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Paying to Play

Published
  • July 01 2004, 1:00am EDT

Summer is here and the Fourth of July celebrations are just around the corner. We all know what that means: hot dogs, apple pie, fireworks, patriotism that collides with fashion and small children chasing the family pet through the yard with sparklers. The other big thing is mid-year performance reviews. Nothing says holiday party like a nice compensation bump or quarterly performance bonus based on meeting performance objectives and delivering business return. Yet while tracking ROI on performance projects is difficult, connecting it to performance bonuses can be even tougher than keeping your pre-teen from shooting bottle rockets at the dog.

According to management superstar Peter Drucker in The Information Executives Need, "Wealth creation is the allocation of scare resources, working capital and performing people ... the scarcest resources in any organization are performing people." As a general rule, everyone is in favor of better performance and getting paid more for it. Oftentimes, the simplest way to motivate people on the job is to draw a painfully clear line between daily performance and improvements in their take-home pay. Not-for-profit corporations and professional athletes not withstanding, most people get the connection between improving their performance and being paid more. But tracking that performance and connecting it to daily, monthly and quarterly activity can be quite another matter.

Many times in the rush to monitor and manage metrics, no one stops to ask who contributed, how they should be measured or how they should be compensated for their performance. For example, service level performance is being tracked for platinum customers and one of the key metrics in the service-level agreement (SLA) is on-time delivery in full, assuming that the SLA agreement is within guidelines, who should get paid? The account team? The third-party logistics provider? The manufacturing and production team? Management? This gets tricky in a hurry, especially when bonuses are allocated in the front office and the work gets done on the shop floor. In our search for the truth, we went to the Windy City to look for answers.

After a trip to Monaco to hang with CFOs last month, the only way to get back in touch with the real world is to get to Chicago for the META Group's Metamorphosis conference. There we checked in with John Van Decker who gave a presentation on business performance management and the linkage to compensation. He introduced the idea of enterprise compensation performance management or ECPM. Now nothing says improved performance like a new acronym, but the idea is that by connecting compensation across the organization with overall performance management strategy and workforce information then performance will improve.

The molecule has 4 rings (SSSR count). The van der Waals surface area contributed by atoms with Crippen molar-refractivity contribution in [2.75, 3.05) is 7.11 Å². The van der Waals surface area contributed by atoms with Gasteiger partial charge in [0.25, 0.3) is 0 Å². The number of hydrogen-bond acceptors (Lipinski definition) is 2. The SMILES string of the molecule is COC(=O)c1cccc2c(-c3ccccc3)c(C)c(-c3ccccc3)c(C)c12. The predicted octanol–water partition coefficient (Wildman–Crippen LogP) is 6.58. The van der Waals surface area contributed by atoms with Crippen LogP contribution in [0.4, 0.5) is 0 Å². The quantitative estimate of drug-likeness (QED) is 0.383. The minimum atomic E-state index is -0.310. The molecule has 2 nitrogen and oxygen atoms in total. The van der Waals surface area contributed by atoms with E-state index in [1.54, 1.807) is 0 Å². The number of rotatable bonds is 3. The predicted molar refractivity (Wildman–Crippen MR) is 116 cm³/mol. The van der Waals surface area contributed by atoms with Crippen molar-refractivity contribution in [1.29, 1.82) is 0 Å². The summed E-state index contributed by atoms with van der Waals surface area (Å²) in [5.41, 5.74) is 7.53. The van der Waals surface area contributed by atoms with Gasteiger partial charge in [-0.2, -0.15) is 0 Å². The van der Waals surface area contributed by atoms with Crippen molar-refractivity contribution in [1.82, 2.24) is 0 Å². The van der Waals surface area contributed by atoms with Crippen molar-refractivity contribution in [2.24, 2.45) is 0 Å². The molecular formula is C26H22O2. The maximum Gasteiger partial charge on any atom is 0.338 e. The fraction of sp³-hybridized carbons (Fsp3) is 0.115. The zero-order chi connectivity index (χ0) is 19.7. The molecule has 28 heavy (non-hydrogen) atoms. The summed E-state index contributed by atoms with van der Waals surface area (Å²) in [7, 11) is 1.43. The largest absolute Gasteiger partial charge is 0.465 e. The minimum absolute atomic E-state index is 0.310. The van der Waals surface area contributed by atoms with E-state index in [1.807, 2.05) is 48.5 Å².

The theory makes sense on paper, but often doesn't match organization reality because it includes the HR department. Unless you work for someone such as GE, you likely have a very limited view of the value of the HR department. HR is seen as an administrative function and a gatekeeper for the organization. As everyone knows, the quickest way not to get a new job is to apply directly to the HR department. However, HR may be the critical component to unlocking performance and effecting cultural change across the organization.

For example, we know of a company in CPG that has tied weekly bonus targets to line efficiency and trailer load in their drive to better performance. They have broken yearly performance plans into individual plant targets and even down to efficiency for each shift. They post daily reports on the shop floor indicating performance to date against targets for the week. Every day when workers arrive for their shift, they all know what performance they need to deliver on their shift to stay on target for their performance bonus. As you might expect, by making this information available to all employees on all shifts, overall plant performance has improved substantially.

As performance initiatives and strategy continue to gain momentum, it is of critical importance to consider the role of human capital management and compensation strategy in effecting organizational change. Performance management always comes back to: What's in it for me? It is critical that human capital management be given high priority in focusing on results and incenting improved performance. Internal systems and processes must support information delivery to people at all levels. Those people will perform better if they can see it on their paycheck. And as we all know, nothing says holiday fun like small children terrorizing the family pet with a sparkler. And nothing says improved performance like a little more take-home pay. Who wouldn't pay for that?

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